From: David Royko
Date: Tue, 11 May, 2010
Subject: "Only one good song" -- really?
> KL wrote:
> companies have trained consumers: if you repeatedly put only one good song on
> an album, you teach people that albums aren't worth buying.
This is an argument I've seen since the advent of mp3 -- but does it really make sense? The whole idea of sales suffering because there's just one or two "good" songs on an album otherwise filled with junk doesn't do it for me. Replace "good" with "catchy" and that gets more at what I think really happens, but the catchiest song (or piece) isn't necessarily the best, just the one you might like most on first hearing and thus might be downloaded.
If classical music were marketed more like pop, I'd guess that Beethoven's 5th would get many more downloads for the 1st movement than for the rest. Does that make the rest less "good"? I’d guess only a small fraction of casual listeners who like and recognize the first movement might recognize (and download) the third movement and the finale, and even fewer would go for the second movement.
I can't even count the number of good rock albums that have a hit on them, but after repeated listenings, the hit doesn't stand out as better (or even as good) than the other cuts -- maybe just catchier. In fact, most of my favorite tracks on many albums weren't the ones I liked at first. For example, The Yes Album was a big favorite of mine in High School, and on first hearing I liked the one track I knew from the radio (All Good People) and the short acoustic guitar piece, The Clap. The rest of it I found boring and uninvolving -- at first. After a few weeks, the album became a favorite from first note to last, but I might never have gotten to know them had downloads been available and I stopped with the two cuts I liked at first, but this doesn't mean the rest of the album was filled with "crap." It's an old and familiar story for most music fans. Same with classical, actually -- it took a while for me to warm up to the Eroica way back when, but when it finally sunk in, it gave me years of pleasure. Fur Elise doesn’t have the same appeal, but it is catchier, and might be more popular, download-wise.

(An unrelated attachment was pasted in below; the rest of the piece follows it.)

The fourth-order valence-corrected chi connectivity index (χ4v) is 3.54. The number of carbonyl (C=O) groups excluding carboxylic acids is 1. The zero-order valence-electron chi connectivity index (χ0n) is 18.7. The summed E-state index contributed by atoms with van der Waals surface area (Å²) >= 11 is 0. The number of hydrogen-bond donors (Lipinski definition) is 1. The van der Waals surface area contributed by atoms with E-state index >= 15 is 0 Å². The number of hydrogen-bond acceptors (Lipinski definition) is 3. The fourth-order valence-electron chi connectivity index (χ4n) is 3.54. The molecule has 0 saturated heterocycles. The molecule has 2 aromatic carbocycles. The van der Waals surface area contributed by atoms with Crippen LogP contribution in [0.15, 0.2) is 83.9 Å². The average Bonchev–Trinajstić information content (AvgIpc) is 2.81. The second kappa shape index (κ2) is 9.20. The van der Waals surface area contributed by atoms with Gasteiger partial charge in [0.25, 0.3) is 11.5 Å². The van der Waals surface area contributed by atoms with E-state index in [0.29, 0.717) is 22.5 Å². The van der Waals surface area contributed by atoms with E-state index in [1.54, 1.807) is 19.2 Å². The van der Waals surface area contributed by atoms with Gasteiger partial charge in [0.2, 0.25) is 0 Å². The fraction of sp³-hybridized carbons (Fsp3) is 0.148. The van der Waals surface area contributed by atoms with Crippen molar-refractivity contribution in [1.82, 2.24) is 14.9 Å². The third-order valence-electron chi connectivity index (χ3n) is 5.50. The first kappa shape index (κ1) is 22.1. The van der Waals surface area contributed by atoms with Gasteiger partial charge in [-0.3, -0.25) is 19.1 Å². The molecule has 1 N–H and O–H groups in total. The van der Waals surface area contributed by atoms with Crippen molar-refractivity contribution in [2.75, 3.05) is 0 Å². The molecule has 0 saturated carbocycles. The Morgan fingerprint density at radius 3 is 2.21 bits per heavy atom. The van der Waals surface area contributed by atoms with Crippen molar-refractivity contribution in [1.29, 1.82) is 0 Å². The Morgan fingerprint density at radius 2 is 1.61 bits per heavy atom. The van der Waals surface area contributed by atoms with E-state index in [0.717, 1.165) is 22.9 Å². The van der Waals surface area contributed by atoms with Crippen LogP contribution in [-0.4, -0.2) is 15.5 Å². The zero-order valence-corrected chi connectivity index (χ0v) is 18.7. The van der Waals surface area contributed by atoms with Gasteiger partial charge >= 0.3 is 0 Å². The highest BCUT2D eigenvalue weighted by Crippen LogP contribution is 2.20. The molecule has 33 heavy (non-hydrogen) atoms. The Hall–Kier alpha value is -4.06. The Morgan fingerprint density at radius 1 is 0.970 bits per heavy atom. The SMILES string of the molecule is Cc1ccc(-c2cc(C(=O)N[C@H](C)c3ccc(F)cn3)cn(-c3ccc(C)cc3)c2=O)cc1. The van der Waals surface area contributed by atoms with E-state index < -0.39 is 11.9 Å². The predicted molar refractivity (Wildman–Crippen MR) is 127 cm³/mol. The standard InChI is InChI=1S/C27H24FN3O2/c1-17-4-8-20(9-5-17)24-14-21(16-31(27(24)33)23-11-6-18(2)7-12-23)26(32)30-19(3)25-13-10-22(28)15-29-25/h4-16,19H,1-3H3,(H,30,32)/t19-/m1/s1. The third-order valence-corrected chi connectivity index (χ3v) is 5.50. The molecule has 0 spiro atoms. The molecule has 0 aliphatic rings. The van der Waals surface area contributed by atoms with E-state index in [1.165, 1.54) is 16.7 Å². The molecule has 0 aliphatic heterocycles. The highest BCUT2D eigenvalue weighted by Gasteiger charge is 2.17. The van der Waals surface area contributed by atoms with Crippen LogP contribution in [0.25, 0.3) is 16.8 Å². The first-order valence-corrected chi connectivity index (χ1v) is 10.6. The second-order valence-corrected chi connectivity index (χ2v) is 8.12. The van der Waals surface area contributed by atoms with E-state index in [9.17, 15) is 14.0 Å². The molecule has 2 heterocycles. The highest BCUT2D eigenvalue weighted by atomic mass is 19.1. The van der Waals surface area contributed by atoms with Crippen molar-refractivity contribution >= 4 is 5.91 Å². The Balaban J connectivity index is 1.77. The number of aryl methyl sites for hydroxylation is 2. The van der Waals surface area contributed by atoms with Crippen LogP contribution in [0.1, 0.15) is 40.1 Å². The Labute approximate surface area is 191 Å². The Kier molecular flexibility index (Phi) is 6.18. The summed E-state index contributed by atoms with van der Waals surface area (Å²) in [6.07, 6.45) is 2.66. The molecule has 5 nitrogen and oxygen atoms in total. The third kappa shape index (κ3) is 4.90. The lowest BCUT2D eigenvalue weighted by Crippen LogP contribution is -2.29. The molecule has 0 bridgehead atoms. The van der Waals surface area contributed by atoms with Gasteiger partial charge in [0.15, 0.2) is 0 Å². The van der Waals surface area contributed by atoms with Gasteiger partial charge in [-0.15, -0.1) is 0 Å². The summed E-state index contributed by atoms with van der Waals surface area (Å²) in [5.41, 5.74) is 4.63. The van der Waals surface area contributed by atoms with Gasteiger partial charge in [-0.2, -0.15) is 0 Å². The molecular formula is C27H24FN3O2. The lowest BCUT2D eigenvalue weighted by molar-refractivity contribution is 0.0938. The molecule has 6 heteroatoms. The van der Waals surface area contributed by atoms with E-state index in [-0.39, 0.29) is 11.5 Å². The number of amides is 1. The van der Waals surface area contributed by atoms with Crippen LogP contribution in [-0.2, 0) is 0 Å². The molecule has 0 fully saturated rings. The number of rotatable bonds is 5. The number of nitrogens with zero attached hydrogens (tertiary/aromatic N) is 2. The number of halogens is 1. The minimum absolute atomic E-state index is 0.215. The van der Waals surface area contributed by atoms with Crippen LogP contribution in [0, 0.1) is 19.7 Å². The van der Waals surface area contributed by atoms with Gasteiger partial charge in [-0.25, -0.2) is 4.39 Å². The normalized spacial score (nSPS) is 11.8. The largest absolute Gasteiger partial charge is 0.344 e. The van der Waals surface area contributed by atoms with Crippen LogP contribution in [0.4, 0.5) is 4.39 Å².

But has the scene changed because of downloads? Not really. There have always been bands that put out a few great singles while their albums are weak overall, while other artists put out strong albums. We remember the great songs and the great albums while the lousy ones drift into obscurity. The great albums stick around – and the past always seems better than the present because of it. But most albums made 35 years ago are rightfully forgotten, as most of what’s being produced today will be nothing but trivia questions, at best, in 2045, when the mp3 itself is a quaint memory. But the good stuff keeps getting made because there are always a few brilliant people at any given time who are still driven by the desire to make good music, as singles and as albums.
It’s really more about marketing than the quality of what’s being marketed. It is far easier to push one or two catchy 3-minute cuts -- airplay, ads, 30-second samples -- than it is an entire worthy album, but just because the publicity department has decided tracks 1 and 7 are the most hit-worthy and sale-able doesn’t mean the remaining cuts aren’t as good or better. In the long run, for me, the “best” music usually sinks in later, while the hit only becomes annoying.